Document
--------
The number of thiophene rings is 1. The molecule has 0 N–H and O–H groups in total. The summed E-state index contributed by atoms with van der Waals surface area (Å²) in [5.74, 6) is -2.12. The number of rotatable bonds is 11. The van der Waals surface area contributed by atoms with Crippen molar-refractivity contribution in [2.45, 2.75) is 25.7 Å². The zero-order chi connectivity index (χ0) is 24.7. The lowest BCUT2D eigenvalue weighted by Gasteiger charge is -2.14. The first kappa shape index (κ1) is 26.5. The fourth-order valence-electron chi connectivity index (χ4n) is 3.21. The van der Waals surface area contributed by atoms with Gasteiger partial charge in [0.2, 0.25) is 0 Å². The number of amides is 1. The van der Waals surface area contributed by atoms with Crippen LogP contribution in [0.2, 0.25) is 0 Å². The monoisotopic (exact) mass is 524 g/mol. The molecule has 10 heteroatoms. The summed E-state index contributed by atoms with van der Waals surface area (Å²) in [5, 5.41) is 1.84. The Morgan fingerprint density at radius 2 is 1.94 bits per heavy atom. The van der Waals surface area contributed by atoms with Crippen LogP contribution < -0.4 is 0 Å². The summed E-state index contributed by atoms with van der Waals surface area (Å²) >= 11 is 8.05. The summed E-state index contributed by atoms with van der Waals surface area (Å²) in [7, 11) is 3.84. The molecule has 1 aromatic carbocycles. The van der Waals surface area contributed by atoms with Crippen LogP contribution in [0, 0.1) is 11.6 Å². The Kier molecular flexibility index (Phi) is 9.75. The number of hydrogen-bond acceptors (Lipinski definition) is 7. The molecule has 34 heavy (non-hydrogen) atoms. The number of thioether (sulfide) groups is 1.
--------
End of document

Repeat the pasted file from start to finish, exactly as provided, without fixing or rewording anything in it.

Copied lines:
The number of thiophene rings is 1. The molecule has 0 N–H and O–H groups in total. The summed E-state index contributed by atoms with van der Waals surface area (Å²) in [5.74, 6) is -2.12. The number of rotatable bonds is 11. The van der Waals surface area contributed by atoms with Crippen molar-refractivity contribution in [2.45, 2.75) is 25.7 Å². The zero-order chi connectivity index (χ0) is 24.7. The lowest BCUT2D eigenvalue weighted by Gasteiger charge is -2.14. The first kappa shape index (κ1) is 26.5. The fourth-order valence-electron chi connectivity index (χ4n) is 3.21. The van der Waals surface area contributed by atoms with Gasteiger partial charge in [0.2, 0.25) is 0 Å². The number of amides is 1. The van der Waals surface area contributed by atoms with Crippen LogP contribution in [0.2, 0.25) is 0 Å². The monoisotopic (exact) mass is 524 g/mol. The molecule has 10 heteroatoms. The summed E-state index contributed by atoms with van der Waals surface area (Å²) in [5, 5.41) is 1.84. The Morgan fingerprint density at radius 2 is 1.94 bits per heavy atom. The van der Waals surface area contributed by atoms with Crippen LogP contribution < -0.4 is 0 Å². The summed E-state index contributed by atoms with van der Waals surface area (Å²) >= 11 is 8.05. The summed E-state index contributed by atoms with van der Waals surface area (Å²) in [7, 11) is 3.84. The molecule has 1 aromatic carbocycles. The van der Waals surface area contributed by atoms with Crippen LogP contribution in [0, 0.1) is 11.6 Å². The Kier molecular flexibility index (Phi) is 9.75. The number of hydrogen-bond acceptors (Lipinski definition) is 7. The molecule has 34 heavy (non-hydrogen) atoms. The number of thioether (sulfide) groups is 1.